Well…not quite daily recently…

Archive for December, 2011

Photo #1142 – 12.31.11

Winter Sunset

This evening, I caught a quick glimpse of the last sunset of 2011…it wasn’t quite a scene like the one above, since it kind of went down above a row of cars and a garbage dumpster, but it was still nice.  This sunset photo above was taken on an early April day, but the bare trees make it otherwise seem like it was in the dead of winter.

So as 2011 draws to a close, I hope you had a great year and are looking forward to what 2012 brings!

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Photo #1141 – 12.30.11

Grand Turk from Above

I cannot recall how tall our cruise ship was (although I believe about 11 stories), but while it was docked at Grand Turk in the Turks and Caicos, I’m pretty sure it was the tallest structure on the island.  As we departed the island for our next destination in a Bahamas cruise, we enjoyed some great views of the island and its bright blue surrounding waters.


Photo #1140 – 12.29.11

  Buttermilk Falls in the Adirondacks

The name “Buttermilk Falls” seems to be a quite popular name for waterfalls…I’ve been to three different ones in the NY/NJ area and know of at least two more that I haven’t visited yet.  I don’t quite know what flowing buttermilk looks like, but I guess some waterfalls probably do look a little like frothy buttermilk.  This Buttermilk Falls is located in the Adirondacks along the Raquette River near Long Lake.  It is a pretty popular waterfall due to its proximity to a major road, but when Heather and I visited on a rainy autumn day, it was just us and the raging waters of the falls.


Photo #1139 – 12.28.11

Oxeye Macro

After posting a photo yesterday of arguably the second largest object in our solar system, I figured I would follow up with a photo of something much, much smaller.  So here is a close-up shot of the stamen of an oxeye daisy that is still wet from the morning dew.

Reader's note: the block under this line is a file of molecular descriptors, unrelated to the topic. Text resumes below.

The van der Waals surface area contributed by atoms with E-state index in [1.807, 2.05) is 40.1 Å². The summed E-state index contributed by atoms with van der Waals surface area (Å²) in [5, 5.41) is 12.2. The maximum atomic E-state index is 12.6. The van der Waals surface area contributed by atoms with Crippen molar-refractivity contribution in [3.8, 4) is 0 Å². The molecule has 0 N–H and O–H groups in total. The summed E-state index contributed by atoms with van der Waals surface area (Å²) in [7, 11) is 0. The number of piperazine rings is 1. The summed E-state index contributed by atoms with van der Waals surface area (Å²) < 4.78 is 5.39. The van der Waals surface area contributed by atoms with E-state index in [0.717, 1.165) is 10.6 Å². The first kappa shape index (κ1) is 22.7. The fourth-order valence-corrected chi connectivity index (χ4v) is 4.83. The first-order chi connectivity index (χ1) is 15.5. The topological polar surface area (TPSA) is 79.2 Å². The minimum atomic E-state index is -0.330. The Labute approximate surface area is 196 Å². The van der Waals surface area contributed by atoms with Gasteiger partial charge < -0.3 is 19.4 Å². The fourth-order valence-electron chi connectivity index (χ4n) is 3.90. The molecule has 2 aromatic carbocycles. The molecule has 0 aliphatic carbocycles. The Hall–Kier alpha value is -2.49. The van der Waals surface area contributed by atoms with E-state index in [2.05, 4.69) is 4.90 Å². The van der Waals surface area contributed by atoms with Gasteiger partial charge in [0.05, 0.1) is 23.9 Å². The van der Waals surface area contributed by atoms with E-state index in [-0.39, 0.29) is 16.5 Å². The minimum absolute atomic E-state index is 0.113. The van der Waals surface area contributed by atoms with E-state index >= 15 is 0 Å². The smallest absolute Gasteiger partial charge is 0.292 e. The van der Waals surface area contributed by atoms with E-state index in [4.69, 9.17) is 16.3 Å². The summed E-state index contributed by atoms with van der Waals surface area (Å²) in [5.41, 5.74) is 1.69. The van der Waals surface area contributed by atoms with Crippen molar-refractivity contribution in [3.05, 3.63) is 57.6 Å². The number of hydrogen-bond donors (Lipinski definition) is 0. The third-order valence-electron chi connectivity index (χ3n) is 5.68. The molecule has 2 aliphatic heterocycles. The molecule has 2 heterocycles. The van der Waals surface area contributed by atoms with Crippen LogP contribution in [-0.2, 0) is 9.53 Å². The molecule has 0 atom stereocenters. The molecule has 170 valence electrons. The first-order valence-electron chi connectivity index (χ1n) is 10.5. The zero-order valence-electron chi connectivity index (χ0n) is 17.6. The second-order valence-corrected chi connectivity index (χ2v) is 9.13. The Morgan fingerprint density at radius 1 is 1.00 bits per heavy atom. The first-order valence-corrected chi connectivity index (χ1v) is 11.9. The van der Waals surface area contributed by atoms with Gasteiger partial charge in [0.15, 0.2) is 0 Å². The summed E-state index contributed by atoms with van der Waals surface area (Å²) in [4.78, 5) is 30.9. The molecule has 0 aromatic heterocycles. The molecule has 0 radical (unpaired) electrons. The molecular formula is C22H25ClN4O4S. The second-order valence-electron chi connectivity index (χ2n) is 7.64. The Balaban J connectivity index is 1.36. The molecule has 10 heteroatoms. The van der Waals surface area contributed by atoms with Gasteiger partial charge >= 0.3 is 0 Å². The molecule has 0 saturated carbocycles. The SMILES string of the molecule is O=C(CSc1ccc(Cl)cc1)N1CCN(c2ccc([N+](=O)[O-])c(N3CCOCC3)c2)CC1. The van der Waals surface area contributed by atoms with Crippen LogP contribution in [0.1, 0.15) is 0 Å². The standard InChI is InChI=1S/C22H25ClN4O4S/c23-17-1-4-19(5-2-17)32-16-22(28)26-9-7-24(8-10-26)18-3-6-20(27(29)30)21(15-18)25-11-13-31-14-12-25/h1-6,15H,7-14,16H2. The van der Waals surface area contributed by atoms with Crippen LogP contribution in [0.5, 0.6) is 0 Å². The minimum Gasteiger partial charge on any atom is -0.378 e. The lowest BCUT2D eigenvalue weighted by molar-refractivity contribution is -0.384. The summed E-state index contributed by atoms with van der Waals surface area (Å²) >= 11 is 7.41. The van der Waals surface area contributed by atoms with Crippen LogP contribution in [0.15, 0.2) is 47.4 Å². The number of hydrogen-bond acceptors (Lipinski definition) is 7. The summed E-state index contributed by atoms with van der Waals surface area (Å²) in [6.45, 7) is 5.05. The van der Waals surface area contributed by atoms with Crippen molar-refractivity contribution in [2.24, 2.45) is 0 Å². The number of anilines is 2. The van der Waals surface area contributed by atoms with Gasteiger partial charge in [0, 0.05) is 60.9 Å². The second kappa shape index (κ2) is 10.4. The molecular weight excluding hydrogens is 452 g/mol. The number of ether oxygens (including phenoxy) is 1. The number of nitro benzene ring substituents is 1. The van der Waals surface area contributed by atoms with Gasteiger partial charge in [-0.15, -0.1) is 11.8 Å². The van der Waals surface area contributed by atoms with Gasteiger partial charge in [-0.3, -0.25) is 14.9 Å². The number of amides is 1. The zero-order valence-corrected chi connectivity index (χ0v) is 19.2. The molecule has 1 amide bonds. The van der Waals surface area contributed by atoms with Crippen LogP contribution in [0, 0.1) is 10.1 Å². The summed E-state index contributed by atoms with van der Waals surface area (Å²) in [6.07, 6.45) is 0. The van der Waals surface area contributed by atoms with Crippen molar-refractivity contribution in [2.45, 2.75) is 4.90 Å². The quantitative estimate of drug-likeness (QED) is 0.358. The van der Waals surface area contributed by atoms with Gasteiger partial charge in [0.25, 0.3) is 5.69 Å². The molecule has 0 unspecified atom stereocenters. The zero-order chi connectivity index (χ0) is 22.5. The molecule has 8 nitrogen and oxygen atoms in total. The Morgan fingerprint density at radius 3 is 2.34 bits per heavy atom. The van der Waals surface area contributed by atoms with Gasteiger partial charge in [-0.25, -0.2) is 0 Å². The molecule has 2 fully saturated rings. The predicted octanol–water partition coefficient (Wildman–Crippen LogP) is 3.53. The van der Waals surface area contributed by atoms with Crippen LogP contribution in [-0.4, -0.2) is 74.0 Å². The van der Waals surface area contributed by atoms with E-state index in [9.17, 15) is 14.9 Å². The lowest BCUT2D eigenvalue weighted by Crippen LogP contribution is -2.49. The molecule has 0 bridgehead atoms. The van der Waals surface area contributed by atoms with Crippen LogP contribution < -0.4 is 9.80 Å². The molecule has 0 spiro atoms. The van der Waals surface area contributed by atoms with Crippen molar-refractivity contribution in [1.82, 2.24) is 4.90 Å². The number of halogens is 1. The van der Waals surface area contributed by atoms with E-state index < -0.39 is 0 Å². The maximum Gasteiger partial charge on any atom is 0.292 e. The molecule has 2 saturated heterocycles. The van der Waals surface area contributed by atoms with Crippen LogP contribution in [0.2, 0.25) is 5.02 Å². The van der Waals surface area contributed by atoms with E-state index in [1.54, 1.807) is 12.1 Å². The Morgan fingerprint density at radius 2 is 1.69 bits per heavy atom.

Photo #1138 – 12.27.11

The Galilean Moons of Jupiter

This photo of mostly blackness was taken back in November and includes a few notable points of light.  The big circle in the middle is our solar system’s largest planet, Jupiter.  At last count, Jupiter has 64 moons orbiting the planet, but only 4 of them, the Galilean moons, are large enough to be able to spot with binoculars or small telescope…or a good zoom lens attached to a camera!  Right next to Jupiter on the photo above are 3 small circles, and these are 3 of the 4 Galilean moons that were first spotted by Galileo Galilei in 1610.  From left to right, these are Callisto, Ganymede, and Europa (the 4th, Io, was passing in front of the planet at the time).  You might notice that Ganymede is slightly larger than the others, and this is appropriate because it is the largest moon in the solar system and is actually larger than the planet Mercury.

I hope you enjoyed today’s astronomy lesson!


Photo #1137 – 12.26.11

Snow-Draped Wheaton Mountian

Mid-morning in the Wheaton River valley during an early Yukon spring day like the one above was a delightful time of day to be out and about.  The chilly nighttime temperatures warmed up quickly once the sun rose above the mountain ridges, and the beauty of the surroundings was heightened by the brilliant blue skies, blinding white snow, and deep green tree cover.  We never had an opportunity to climb up to the top of Wheaton Mountain (although I did see some photos that our Yukon friends had taken from up top), but it sure did look great from below.


Photo #1136 – 12.25.11

Merry Christmas from Two Tree Huggers!

From Heather and I, Merry Christmas to All!